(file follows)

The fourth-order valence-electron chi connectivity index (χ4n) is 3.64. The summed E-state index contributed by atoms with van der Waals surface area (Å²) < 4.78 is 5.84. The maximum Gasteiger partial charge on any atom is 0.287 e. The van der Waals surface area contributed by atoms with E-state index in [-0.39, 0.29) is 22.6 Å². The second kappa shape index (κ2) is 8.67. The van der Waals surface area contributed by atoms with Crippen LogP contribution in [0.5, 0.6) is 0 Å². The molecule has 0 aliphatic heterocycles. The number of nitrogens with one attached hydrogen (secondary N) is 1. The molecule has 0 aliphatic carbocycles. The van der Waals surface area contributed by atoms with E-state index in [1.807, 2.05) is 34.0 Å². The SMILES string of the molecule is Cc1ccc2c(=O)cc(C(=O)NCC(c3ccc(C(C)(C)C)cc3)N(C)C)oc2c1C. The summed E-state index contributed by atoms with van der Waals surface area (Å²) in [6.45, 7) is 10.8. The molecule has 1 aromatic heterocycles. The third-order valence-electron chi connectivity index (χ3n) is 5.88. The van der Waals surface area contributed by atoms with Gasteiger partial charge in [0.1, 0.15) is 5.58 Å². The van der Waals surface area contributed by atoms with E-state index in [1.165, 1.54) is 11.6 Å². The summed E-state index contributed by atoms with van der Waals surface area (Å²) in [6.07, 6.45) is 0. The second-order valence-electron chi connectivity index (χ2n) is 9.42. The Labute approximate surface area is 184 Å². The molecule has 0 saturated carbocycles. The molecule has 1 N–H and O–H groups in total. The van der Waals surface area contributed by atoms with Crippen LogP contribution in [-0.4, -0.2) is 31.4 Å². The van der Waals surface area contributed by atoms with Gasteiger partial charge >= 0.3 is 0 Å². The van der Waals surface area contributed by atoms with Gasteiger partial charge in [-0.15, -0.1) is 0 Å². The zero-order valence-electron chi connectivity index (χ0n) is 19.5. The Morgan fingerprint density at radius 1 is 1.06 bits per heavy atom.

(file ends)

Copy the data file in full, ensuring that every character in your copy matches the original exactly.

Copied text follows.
The fourth-order valence-electron chi connectivity index (χ4n) is 3.64. The summed E-state index contributed by atoms with van der Waals surface area (Å²) < 4.78 is 5.84. The maximum Gasteiger partial charge on any atom is 0.287 e. The van der Waals surface area contributed by atoms with E-state index in [-0.39, 0.29) is 22.6 Å². The second kappa shape index (κ2) is 8.67. The van der Waals surface area contributed by atoms with Crippen LogP contribution in [0.5, 0.6) is 0 Å². The molecule has 0 aliphatic heterocycles. The number of nitrogens with one attached hydrogen (secondary N) is 1. The molecule has 0 aliphatic carbocycles. The van der Waals surface area contributed by atoms with E-state index in [1.807, 2.05) is 34.0 Å². The SMILES string of the molecule is Cc1ccc2c(=O)cc(C(=O)NCC(c3ccc(C(C)(C)C)cc3)N(C)C)oc2c1C. The summed E-state index contributed by atoms with van der Waals surface area (Å²) in [6.45, 7) is 10.8. The molecule has 1 aromatic heterocycles. The third-order valence-electron chi connectivity index (χ3n) is 5.88. The van der Waals surface area contributed by atoms with Gasteiger partial charge in [0.1, 0.15) is 5.58 Å². The van der Waals surface area contributed by atoms with E-state index in [1.165, 1.54) is 11.6 Å². The summed E-state index contributed by atoms with van der Waals surface area (Å²) in [6.07, 6.45) is 0. The second-order valence-electron chi connectivity index (χ2n) is 9.42. The Labute approximate surface area is 184 Å². The molecule has 0 saturated carbocycles. The molecule has 1 N–H and O–H groups in total. The van der Waals surface area contributed by atoms with Crippen LogP contribution in [-0.4, -0.2) is 31.4 Å². The van der Waals surface area contributed by atoms with Gasteiger partial charge >= 0.3 is 0 Å². The van der Waals surface area contributed by atoms with Gasteiger partial charge in [-0.15, -0.1) is 0 Å². The zero-order valence-electron chi connectivity index (χ0n) is 19.5. The Morgan fingerprint density at radius 1 is 1.06 bits per heavy atom.